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Reflections April 2012

Age-Full Living

Assess and Refresh Your Life!

By Sue Ronnenkamp

If you didn't have to care for it, or pay for it, or carry it around, or service it, or spend time doing it, would you have more freedom and time to do and be what you really want right now?

Change is the most powerful law of nature. – E. Burke

Whether it's January 1st or the day after another birthday, I think it's important to reassess our lives on a regular basis. No matter your age, taking stock at least once a year and planning ahead for the future are worth doing. Why? Because there is one thing constant in this world and that is change. Not only will changes continue to come into our lives -- we also keep changing with our aging. Here are some ideas to get you started.

    1. Your Personal Belongings. Review all of your belongings -- from the items in your kitchen cabinet to the clothes in your closet. Ask yourself if each of these things still has a useful purpose in your life. If not, think about passing the item on to someone who can use it. My rule of thumb: if I haven't used or worn it in the past two years, it's time to let it go. Items with high sentimental value are exempt from this rule as long as you don't include everything in this category.


    1. Other Parts of Your Life. Take a look at the non-material parts as well -- your activities, your relationships, your responsibilities, and anything else that is filling up space in your life. Are there things you are holding on to for the wrong reasons? Is anything holding you back from living your life fully and completely? If you didn't have to care for it, or pay for it, or carry it around, or service it, or spend time doing it, would you have more freedom and time to do and be what you really want right now?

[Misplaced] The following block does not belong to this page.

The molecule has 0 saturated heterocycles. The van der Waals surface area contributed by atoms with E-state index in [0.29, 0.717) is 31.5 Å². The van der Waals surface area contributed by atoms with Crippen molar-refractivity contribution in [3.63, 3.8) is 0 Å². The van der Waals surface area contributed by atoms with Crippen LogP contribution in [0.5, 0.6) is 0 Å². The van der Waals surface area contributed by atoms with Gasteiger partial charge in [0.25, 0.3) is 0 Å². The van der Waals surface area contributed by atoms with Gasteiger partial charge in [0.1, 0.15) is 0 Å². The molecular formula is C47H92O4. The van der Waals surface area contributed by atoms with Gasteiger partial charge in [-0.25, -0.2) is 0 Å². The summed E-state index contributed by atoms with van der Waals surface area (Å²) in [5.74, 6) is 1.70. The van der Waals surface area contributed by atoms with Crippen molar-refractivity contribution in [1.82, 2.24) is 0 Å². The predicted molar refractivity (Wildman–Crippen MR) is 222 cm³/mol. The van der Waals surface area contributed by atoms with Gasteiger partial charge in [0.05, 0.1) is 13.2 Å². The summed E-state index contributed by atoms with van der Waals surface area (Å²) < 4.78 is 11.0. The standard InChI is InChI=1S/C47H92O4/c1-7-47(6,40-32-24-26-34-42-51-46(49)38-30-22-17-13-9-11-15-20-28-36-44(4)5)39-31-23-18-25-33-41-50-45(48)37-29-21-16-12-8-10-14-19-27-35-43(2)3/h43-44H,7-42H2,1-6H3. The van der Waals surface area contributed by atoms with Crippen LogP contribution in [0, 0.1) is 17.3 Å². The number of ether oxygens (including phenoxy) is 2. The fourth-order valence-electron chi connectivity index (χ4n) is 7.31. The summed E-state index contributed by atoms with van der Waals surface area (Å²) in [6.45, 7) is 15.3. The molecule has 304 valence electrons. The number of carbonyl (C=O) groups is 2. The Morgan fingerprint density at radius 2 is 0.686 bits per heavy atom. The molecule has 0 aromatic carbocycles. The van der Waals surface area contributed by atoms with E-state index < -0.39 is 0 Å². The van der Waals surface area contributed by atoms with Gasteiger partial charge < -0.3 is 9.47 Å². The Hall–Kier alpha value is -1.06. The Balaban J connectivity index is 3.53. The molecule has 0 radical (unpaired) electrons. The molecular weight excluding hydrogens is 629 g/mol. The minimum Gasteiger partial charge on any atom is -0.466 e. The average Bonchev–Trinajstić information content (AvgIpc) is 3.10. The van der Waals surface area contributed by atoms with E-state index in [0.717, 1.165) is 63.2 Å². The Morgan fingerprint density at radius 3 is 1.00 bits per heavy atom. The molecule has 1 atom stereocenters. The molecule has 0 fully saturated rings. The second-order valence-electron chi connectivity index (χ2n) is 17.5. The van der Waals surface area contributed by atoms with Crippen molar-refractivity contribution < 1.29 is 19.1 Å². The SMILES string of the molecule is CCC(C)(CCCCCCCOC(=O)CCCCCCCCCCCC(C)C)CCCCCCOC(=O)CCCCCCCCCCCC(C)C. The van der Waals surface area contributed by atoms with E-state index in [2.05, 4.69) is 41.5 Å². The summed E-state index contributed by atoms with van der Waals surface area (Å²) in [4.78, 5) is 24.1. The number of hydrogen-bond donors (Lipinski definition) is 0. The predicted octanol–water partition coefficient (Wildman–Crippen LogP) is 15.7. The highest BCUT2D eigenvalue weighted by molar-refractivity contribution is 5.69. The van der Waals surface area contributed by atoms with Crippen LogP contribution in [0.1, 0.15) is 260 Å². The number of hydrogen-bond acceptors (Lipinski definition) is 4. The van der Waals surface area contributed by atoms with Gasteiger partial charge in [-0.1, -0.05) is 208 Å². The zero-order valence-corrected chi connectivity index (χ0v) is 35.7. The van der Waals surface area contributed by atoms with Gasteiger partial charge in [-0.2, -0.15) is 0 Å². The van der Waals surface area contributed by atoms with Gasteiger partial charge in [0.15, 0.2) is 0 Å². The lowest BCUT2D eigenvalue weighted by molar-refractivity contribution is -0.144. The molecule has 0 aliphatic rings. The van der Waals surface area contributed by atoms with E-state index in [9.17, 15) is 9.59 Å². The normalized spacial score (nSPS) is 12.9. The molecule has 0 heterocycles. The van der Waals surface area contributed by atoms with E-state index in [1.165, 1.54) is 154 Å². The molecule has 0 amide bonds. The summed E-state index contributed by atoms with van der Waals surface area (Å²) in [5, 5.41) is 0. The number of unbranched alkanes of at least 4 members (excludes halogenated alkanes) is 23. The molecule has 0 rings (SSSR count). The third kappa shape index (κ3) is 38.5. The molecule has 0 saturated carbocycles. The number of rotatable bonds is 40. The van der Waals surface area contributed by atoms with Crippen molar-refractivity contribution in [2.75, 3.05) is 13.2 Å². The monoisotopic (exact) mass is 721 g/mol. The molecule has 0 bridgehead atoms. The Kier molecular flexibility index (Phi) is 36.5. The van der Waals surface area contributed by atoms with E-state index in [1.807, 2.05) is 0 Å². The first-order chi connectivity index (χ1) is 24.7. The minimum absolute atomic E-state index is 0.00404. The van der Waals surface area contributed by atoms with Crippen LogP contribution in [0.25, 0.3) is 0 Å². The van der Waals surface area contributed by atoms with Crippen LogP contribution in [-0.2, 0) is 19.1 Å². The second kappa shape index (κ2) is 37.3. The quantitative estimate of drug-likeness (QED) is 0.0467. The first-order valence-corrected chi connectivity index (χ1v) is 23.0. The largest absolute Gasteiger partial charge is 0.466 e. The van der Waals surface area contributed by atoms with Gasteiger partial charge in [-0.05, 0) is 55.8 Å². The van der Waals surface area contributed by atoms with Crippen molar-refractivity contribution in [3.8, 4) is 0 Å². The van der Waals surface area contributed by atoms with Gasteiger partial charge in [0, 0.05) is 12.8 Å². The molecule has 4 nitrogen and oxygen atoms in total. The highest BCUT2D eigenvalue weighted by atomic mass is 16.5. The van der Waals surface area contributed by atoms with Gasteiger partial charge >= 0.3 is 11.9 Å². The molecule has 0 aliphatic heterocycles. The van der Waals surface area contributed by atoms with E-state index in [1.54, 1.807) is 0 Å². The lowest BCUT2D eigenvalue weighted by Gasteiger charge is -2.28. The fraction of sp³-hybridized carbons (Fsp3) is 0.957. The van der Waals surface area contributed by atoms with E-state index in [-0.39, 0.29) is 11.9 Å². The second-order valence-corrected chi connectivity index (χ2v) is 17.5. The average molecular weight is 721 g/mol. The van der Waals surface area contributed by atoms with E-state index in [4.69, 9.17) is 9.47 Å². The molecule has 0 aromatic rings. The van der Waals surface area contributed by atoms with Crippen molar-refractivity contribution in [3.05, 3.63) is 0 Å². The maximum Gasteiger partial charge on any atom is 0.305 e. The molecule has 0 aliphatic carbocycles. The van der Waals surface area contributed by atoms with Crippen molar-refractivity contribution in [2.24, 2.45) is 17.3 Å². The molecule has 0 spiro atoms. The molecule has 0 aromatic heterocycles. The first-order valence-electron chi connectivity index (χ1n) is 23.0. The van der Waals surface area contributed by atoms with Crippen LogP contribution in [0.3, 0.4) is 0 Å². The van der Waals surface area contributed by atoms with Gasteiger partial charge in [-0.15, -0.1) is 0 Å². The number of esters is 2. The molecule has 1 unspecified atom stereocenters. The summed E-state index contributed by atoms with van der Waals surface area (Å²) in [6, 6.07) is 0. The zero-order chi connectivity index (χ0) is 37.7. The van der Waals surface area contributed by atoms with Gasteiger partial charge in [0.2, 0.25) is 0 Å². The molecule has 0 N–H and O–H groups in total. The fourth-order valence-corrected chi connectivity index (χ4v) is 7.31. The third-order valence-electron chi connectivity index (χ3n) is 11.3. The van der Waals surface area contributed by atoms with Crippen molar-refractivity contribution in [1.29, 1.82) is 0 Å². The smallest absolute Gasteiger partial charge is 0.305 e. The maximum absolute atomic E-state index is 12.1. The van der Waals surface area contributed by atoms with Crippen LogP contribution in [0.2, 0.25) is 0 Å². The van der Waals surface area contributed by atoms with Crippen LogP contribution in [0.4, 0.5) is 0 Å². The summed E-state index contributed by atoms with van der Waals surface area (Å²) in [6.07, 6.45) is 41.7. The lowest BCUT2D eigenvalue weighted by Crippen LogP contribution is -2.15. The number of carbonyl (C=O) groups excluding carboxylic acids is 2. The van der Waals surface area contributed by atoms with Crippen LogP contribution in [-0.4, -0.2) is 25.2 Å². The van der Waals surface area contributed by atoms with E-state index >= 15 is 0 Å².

If you find anything that feels ready to be released, let it go. Remember, just because something once met your needs, or served you well, doesn't mean it has to be a part of your life forever. Plus, every time you free yourself from the "been there, done that" stuff, you open up space for the new to come in. This includes interests, relationships, and even new directions.


    1. Your Time. Take stock of how you're spending your time, and give serious thought to where you want to put your focus going forward. Maybe you'd like to learn Spanish, take piano lessons, start an exercise or strength training program, volunteer for a cause you care about, create (or add to) a legacy for your family, or devote time to quiet and meditation. Bottom line, how do you want to use your time and energy in the coming year? The choices you make matter as much now as they did when you were younger.


    1. "Senior Friendly/User Friendly" Home Assessment. If you're an older adult, I suggest that you check your home once a year (at least) for any needed modifications or changes. As you age, changes to your living environment may be required to keep you functioning as fully as possible. Also ask yourself if your home still works for you and your current lifestyle. Different spaces do fit different phase of life. Here are some examples to get you started: Is the interior lighting sufficient? Are support bars needed in the bathroom? Would closed captioning on your TV help with a hearing problem? Basically check for anything that's a problem or issue for you, and then look for a possible solution that might help. With the growing aging population, more support tools and assistance devices are being developed every day to help older adults stay independent and active.